URBANA — A plan to infuse the cash-starved Champaign County Nursing Home with at least $800,985 has fallen short, and County Treasurer Dan Welch said he thinks county board members now need to get more regular updates on the facility's precarious financial shape.
Welch said he and County Administrator Deb Busey should meet regularly with a group of board members to keep them abreast of revenue, expenses and unpaid bills.
As of Sept. 30 the nursing home owed various vendors and providers $3.1 million, and there are estimates the accounts payable could reach $4.4 million by the end of the year. The nursing home's biggest problem is millions of dollars in payments owed it by the state and federal governments.
County officials had hoped to issue more than $800,985 in revenue anticipation notes — essentially cash advanced by banks on the basis of money owed the county by the state of Illinois — but no banks bid on the notes. The deadline was noon Wednesday.
Welch said he wasn't surprised by the lack of interest. He had sent inquiries to 29 banks in Champaign County.
"I was a little pessimistic about it," he said. "Anybody who reads the paper knows the state's in this situation. There are just so many unknowns.
"Plus, I haven't been able to find anyone who has (issued revenue anticipation notes) before. I don't think banks have any experience. I guess the one thing that surprised me was that I didn't even get any questions about it, such as how does this work? When there were no questions, I kinda got a clue that I wasn't going to get many bids."
The lack of interest by the banks blows an $800,000 hole in a plan by nursing home managers to help the facility through its cash shortfall. Also included in that plan was $850,000 in tax anticipation warrants — which have been issued — and the payment of $2.35 million in long overdue intergovernmental transfers from the federal government. That money still hasn't been paid, Welch said Wednesday.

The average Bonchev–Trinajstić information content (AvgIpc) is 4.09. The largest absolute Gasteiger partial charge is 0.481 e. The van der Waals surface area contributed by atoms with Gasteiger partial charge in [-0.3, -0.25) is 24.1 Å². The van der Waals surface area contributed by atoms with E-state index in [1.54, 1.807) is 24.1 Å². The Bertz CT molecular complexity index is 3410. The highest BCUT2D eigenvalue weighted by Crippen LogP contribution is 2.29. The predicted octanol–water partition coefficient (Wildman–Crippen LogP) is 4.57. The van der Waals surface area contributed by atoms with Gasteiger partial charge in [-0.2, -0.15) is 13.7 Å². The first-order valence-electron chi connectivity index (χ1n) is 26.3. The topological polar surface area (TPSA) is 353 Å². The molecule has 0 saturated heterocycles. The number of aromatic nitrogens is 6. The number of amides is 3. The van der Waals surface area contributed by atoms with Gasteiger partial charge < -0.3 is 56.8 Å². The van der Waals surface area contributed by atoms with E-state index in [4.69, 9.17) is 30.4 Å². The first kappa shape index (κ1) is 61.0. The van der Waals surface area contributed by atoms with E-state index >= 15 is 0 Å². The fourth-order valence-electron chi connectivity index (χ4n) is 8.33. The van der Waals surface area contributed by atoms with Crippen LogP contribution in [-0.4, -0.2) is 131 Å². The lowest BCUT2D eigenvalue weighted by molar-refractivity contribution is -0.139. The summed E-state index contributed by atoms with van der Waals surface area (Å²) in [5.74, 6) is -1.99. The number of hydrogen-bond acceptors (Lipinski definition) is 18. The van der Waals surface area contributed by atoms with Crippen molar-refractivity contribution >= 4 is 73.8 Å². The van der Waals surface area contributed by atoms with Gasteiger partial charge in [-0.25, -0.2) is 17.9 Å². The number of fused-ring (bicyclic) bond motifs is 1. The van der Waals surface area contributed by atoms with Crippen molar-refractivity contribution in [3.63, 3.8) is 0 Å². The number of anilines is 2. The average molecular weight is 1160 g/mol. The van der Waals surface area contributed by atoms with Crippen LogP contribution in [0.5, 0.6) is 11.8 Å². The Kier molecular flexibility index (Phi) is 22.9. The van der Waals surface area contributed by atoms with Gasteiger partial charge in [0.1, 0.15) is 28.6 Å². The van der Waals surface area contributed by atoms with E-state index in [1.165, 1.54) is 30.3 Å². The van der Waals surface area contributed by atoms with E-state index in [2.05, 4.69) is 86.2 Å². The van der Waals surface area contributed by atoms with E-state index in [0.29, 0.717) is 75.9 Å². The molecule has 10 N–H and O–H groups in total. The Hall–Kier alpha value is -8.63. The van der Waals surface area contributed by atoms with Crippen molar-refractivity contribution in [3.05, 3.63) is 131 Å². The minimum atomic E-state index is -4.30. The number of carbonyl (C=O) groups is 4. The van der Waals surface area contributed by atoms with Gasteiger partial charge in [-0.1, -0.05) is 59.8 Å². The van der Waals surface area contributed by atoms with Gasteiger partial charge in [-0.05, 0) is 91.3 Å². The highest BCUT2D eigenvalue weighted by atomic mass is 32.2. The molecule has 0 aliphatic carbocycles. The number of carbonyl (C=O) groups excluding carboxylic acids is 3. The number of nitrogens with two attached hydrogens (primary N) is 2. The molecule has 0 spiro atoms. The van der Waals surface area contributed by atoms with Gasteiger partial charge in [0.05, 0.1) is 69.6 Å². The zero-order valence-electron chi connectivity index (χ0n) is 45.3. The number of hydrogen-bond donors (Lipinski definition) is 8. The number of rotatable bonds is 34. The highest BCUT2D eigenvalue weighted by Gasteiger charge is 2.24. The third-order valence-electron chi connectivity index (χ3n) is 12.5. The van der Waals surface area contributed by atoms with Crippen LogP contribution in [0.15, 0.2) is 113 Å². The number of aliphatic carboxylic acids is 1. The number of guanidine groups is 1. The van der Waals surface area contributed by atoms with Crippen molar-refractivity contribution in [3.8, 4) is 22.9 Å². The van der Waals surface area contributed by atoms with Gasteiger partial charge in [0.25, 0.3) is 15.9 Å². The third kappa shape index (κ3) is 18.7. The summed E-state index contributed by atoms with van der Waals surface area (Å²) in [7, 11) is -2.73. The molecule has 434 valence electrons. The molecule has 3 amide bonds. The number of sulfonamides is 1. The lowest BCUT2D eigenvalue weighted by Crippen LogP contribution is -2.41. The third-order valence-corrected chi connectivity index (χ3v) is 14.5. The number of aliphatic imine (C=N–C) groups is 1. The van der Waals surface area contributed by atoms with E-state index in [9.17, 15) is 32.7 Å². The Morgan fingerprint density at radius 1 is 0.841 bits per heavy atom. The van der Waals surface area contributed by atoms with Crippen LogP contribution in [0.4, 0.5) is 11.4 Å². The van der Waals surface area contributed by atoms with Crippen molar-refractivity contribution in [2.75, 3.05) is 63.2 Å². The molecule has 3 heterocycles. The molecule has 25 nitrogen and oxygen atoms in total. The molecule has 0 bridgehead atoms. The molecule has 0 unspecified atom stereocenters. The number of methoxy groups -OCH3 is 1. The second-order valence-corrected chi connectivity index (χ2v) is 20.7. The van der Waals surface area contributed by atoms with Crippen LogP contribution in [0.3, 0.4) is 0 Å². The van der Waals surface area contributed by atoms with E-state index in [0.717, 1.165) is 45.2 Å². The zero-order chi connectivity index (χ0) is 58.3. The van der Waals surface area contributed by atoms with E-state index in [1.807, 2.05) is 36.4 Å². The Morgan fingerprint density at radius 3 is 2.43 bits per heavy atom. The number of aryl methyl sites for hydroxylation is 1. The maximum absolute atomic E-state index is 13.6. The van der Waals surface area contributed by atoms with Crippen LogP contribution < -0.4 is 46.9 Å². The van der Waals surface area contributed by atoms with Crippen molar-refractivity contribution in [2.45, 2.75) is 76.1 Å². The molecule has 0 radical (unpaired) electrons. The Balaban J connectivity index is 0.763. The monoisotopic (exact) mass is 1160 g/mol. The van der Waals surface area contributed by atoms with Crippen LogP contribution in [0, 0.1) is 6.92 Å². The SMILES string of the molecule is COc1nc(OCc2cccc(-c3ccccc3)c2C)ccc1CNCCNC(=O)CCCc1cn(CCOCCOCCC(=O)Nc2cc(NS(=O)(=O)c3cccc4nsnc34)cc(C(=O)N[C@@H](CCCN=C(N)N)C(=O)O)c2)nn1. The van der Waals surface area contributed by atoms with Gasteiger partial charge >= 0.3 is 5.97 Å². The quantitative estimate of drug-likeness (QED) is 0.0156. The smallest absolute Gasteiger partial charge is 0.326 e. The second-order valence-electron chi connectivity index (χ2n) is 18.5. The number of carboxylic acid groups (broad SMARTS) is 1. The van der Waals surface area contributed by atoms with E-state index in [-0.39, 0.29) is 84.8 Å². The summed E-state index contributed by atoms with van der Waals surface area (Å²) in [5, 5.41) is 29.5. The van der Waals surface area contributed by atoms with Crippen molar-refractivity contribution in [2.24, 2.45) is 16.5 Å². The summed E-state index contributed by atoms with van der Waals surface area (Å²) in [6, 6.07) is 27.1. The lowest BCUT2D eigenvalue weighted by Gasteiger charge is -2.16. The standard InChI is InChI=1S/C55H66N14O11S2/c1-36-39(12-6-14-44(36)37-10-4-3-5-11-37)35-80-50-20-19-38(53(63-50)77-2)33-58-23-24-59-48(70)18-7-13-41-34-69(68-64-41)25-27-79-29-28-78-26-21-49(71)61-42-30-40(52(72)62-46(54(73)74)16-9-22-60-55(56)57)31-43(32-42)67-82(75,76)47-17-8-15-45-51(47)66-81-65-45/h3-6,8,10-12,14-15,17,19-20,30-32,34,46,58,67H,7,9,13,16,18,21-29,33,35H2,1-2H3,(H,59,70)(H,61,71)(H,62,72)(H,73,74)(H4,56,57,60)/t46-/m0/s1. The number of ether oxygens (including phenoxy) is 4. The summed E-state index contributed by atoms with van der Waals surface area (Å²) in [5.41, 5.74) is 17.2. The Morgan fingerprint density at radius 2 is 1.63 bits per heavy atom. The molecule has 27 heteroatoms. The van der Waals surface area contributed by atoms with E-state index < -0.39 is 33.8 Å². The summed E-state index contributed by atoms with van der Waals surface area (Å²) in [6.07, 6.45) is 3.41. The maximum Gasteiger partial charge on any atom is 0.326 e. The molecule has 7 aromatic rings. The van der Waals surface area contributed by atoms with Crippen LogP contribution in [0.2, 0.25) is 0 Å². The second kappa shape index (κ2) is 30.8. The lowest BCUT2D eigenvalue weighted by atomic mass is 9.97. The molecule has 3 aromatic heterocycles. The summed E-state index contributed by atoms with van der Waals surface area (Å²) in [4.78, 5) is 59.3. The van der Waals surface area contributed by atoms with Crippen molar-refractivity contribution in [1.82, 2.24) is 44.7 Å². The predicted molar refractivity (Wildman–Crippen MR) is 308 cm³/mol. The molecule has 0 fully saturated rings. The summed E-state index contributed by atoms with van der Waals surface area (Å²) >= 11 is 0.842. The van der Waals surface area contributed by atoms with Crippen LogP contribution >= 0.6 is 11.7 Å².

The nursing home's financial condition merits closer oversight by the county board, Welch said.
"I think we need more than something that says that we're in the black this month. That tells me something, but it doesn't tell me enough," the veteran treasurer said. "What I really want to know is what about this backlog of bills? How far are our payables back? What is the potential liability to Champaign County if this whole thing falls apart?
"I don't know that it ever would, but I don't want to be the guy who sat back and did nothing. I'd rather get that information out there, shine as much light on it as we possibly can in a public forum and let everybody know what we're talking about here. Let's not take any chances of getting down the line here where we've got such a liability over there that we could never even cover it ourselves."
The nursing home already owes the county's general fund $333,142 from a loan made in 2008.
"Let's make sure we all understand what our potential liability is here," he said. "It will all fall back on us. And if it does fall apart, it will be on us to get it paid off."
Welch's suggestion was endorsed by two county board leaders.
"Sure, it's a great idea," said Alan Nudo, head of the Republican caucus on the board. "We need to have Dan more involved in discussions about the budget that we can communicate to our caucuses."
"On the surface I'd say it's a fine idea," said C. Pius Weibel, chairman of the board.
The lack of interest by banks in the revenue anticipation notes, and the $800,985 they would have provided, doesn't leave county officials any good option for filling the revenue hole, Busey acknowledged.
"At this point we're hoping very much that we can receive some of those Medicaid payments from July, August and September. And I know that (the nursing home management company) has been working to get us on an expedited schedule," she said. "And it's just day to day, hoping that our revenues coming in will cover our core payroll."